Private foster parents must tell council

Brought to you by the Morpeth Herald.
Brought to you by the Morpeth Herald.

Northumberland families are being encouraged to get in touch with children’s services if they believe a child is being privately fostered to ensure they and the child receive any support that they need.

Private fostering is an arrangement made between a child’s parent and a private carer. It occurs when a child or young person under 16, or under 18 years if they are disabled, is cared for and provided with accommodation for more than 28 days, by an adult who is not a close relative.

A close relative is a grandparent, brother, sister, uncle or aunt, either full or half relation or by marriage. A step-parent not living with a parent would also be included.

Northumberland County Council has a responsibility to ensure that every child lives in a household which has basic safeguards against abuse and promotes their general welfare.

Any parent who makes such arrangements for their child and the carer has a responsibility to inform their local children’s services.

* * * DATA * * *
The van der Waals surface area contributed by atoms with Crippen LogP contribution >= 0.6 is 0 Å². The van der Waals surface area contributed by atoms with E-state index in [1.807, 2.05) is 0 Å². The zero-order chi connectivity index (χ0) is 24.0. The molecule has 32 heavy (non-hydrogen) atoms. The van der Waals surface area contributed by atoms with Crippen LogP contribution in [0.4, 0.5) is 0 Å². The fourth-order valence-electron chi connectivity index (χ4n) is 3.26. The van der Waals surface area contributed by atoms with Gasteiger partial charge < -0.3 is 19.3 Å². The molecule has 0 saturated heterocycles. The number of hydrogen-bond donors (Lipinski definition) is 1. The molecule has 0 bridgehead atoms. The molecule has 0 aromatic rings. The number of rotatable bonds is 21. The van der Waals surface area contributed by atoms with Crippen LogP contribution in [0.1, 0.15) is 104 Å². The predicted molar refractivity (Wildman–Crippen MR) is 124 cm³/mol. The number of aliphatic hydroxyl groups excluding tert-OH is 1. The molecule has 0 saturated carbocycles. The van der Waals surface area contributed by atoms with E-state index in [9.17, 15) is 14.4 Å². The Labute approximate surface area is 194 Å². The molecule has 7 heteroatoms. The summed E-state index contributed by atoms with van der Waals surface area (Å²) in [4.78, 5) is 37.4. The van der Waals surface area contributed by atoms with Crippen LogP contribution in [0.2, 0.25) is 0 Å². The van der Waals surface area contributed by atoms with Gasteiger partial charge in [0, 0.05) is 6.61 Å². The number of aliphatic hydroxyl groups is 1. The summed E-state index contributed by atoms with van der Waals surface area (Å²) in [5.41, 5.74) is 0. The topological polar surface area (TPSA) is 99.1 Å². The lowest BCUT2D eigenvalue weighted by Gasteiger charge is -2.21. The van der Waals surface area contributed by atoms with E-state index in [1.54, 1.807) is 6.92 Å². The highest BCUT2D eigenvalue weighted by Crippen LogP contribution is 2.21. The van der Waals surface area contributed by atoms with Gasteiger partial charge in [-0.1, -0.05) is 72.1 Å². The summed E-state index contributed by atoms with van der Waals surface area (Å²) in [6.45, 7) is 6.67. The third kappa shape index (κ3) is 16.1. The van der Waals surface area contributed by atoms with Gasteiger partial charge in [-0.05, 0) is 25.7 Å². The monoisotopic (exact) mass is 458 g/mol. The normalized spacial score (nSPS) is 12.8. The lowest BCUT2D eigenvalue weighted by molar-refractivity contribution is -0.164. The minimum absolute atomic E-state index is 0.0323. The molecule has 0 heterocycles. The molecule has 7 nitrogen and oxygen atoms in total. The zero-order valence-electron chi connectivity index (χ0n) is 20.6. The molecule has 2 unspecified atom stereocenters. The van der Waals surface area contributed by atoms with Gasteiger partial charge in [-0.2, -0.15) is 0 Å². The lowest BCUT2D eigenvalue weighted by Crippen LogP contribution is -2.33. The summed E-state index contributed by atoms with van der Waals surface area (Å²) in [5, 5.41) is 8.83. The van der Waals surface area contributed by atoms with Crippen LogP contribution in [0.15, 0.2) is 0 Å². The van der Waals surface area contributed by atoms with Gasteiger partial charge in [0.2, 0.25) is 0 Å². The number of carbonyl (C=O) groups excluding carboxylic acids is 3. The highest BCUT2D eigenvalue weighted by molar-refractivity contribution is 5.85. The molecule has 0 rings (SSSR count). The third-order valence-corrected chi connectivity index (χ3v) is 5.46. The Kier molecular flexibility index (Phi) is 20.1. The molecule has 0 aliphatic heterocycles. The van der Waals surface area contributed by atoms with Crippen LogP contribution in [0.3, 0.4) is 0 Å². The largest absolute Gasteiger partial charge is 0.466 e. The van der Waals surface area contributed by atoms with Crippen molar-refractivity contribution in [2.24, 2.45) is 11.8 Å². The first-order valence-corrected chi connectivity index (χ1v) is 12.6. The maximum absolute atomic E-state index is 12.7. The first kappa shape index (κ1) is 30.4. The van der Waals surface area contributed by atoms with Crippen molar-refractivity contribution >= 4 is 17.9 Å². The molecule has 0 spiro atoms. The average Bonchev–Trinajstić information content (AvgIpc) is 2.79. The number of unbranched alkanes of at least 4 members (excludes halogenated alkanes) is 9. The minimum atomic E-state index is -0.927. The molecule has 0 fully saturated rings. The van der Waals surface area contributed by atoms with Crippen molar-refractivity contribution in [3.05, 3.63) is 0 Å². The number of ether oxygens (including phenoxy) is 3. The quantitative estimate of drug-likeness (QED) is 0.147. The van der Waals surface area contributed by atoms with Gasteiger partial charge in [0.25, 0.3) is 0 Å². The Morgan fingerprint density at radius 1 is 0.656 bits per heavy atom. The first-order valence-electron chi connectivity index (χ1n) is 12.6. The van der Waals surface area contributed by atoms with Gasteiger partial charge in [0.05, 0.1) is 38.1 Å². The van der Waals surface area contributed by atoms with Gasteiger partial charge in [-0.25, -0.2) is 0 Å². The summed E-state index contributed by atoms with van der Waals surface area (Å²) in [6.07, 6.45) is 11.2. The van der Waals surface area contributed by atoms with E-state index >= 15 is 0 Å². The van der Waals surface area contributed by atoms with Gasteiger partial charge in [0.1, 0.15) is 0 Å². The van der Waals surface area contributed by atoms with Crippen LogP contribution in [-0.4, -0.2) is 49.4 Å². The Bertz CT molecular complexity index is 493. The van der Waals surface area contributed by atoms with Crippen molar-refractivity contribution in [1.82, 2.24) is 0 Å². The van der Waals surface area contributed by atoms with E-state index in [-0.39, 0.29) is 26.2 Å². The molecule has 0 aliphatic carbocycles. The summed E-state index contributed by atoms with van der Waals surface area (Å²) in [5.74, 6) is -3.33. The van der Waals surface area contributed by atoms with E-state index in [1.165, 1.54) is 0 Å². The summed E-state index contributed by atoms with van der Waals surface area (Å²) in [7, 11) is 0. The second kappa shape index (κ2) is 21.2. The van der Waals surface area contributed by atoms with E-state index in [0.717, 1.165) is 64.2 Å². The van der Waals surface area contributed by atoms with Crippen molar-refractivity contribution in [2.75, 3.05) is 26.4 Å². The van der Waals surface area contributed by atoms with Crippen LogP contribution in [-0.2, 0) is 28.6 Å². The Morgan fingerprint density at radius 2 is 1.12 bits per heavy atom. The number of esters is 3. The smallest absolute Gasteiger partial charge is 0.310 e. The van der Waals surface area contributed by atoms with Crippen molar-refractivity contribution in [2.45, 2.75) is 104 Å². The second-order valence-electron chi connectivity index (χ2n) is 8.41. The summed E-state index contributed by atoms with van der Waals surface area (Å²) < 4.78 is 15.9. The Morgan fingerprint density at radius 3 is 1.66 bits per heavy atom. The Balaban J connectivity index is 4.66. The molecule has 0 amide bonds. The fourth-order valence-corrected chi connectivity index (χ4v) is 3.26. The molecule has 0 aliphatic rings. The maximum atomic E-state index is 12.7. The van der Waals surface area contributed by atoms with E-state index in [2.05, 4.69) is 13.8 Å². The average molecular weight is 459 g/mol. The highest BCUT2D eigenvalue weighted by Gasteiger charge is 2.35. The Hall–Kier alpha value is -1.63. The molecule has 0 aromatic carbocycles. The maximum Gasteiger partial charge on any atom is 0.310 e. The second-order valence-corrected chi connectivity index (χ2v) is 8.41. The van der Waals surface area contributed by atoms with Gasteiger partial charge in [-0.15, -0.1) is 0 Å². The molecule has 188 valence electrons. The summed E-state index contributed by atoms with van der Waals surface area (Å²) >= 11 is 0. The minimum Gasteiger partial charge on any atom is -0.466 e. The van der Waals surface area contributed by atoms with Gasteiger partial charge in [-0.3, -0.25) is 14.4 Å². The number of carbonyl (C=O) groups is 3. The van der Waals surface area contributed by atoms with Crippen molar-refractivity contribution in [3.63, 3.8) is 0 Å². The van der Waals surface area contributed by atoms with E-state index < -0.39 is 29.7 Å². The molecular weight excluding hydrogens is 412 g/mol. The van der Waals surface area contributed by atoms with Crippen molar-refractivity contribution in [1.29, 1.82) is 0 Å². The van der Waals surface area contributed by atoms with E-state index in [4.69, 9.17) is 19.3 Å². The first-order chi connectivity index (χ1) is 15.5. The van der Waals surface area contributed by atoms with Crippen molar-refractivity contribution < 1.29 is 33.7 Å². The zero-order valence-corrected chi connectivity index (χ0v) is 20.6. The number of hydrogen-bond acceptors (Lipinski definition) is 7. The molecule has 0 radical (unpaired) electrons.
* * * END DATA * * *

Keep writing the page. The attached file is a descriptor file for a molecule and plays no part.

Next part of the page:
Paula Mead, the independent chairman of the Northumberland Safeguarding Children Board, said: “Concerns for the safety of children living away from home have to be put into context with the overall benefits to the developmental needs of the child and the best possible outcomes for their health and development.

“Every place in which they live should provide the same basic safeguards against abuse and promote their general welfare, protect them from harm and treat them with dignity and respect. It is the duty of every local authority to satisfy itself that the welfare of the children, who are privately fostered within their area, is being satisfactorily safeguarded and promoted.”

For the Morpeth and Pont-eland areas, call 01670 536000.